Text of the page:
£20bn NHS boost details 'won't be revealed until budget', says Jeremy Hunt

by Noah Mcgee June 20, 2018, 7:46
£20bn NHS boost details 'won't be revealed until budget', says Jeremy Hunt

Prime Minister Theresa May has claimed a "Brexit dividend" will be one of the ways the United Kingdom will pay for flushing more money into the NHS over the next seven years.

The Prime Minister has said the NHS is to be given a "birthday present" of an extra £20 billion a year in funding annually by 2023, and argued technology must be a crucial part of driving productivity improvements over the next decade.

Institute for Fiscal Studies (IFS) director Paul Johnson says the dividend doesn't exist as the United Kingdom faces a steep exit bill, much of the money that would have gone to the European Union has already been promised elsewhere, and the Office for Budget Responsibility has calculated public finances will be £15 billion a year worse off due to Brexit.

Mr Hunt dismissed findings from the Office for Budget Responsibility and Institute for Fiscal Studies that said there would be a net cost, not a dividend, from Brexit. The deal was concluded late on Friday afternoon by May, Jeremy Hunt, the health secretary, Philip Hammond, the chancellor, and Simon Stevens, chief executive of NHS England.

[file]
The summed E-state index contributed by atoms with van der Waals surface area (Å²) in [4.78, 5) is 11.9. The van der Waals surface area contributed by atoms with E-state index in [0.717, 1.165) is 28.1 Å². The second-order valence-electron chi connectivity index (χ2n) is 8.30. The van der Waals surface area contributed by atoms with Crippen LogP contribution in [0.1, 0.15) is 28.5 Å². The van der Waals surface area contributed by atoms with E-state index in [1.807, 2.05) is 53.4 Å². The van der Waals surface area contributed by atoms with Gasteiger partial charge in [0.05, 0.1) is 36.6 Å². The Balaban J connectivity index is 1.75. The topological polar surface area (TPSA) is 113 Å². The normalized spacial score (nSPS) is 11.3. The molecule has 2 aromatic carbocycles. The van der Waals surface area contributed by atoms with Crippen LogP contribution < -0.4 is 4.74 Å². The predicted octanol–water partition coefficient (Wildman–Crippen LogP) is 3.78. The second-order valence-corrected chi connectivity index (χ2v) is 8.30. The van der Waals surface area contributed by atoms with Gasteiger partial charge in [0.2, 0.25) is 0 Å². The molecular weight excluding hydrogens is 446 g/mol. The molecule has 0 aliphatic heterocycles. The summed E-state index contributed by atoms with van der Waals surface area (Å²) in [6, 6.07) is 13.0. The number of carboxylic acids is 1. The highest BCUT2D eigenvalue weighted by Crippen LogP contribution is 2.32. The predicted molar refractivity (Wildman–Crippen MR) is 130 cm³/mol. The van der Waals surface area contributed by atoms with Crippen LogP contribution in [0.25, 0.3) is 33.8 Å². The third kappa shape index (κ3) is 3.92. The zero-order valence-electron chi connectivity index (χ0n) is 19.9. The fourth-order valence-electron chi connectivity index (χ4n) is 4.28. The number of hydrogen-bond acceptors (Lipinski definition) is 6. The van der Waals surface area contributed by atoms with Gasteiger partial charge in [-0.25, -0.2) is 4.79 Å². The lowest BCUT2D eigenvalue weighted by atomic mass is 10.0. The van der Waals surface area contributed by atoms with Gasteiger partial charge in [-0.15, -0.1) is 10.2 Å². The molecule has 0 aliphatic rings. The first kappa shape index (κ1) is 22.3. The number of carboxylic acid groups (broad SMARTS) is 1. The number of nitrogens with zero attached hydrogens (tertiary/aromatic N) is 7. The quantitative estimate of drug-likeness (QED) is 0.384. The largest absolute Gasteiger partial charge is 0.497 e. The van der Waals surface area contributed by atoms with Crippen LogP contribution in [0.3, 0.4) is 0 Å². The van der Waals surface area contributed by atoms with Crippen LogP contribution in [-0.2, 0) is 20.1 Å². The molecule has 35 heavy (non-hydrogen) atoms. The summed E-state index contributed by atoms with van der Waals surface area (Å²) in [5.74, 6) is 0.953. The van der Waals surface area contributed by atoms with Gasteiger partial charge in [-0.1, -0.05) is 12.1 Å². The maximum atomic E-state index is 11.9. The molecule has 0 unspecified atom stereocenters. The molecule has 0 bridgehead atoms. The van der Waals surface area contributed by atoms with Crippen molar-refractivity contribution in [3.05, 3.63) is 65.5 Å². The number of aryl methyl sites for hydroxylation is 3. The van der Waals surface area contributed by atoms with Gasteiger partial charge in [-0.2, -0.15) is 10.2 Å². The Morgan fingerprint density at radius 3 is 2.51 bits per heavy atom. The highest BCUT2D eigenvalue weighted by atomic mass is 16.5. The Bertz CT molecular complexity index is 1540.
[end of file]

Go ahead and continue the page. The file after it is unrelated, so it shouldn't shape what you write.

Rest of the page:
"In addition, we know, because the Government has accepted this, that the public finances will be worse as a result of the Brexit vote".

Critics say Britain's NHS is critically under-funded.

Mrs May's claims were rubbished by Sarah Wollaston, an influential Conservative backbencher who chairs the Commons health and social care committee.

She tweeted: "The Brexit dividend tosh was expected but treats the public as fools".

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"Sad to see government slide to populist arguments rather than evidence on such an important issue".

The Foreign Secretary said the UK's weekly gross contribution to the European Union would in fact rise to £438 million by the end of a post-Brexit transition period in 2021, as he continued to pledge the NHS would be "top of the list" when the spare cash became available.

The PM will also recall her own reliance on the NHS for help when she was diagnosed with Type 1 diabetes, saying: "I would not be doing the job I am doing today without that support". "This will make it harder to have a rational debate about the "who & how" of funding and sharing this fairly".

"As we approach the 70th anniversary of the NHS, effective innovation and change is needed as well as more money".

He said: "One [of the sources of extra money for the NHS].is the fact that we won't be paying subscriptions to Brussels by the end of this period".

Speaking at the Royal Free Hospital in north London, Mrs May also repeated her claim that a "Brexit dividend" would help foot the bill.

He also insisted the government was able to announce the funding injection not only due to the "Brexit dividend", but also a "deficit reduction dividend" and a "jobs dividend".

Other suggestions for where the money might come from include changes to taxation-either freezing tax thresholds or increasing taxes in order to raise the money-and from increasing borrowing.

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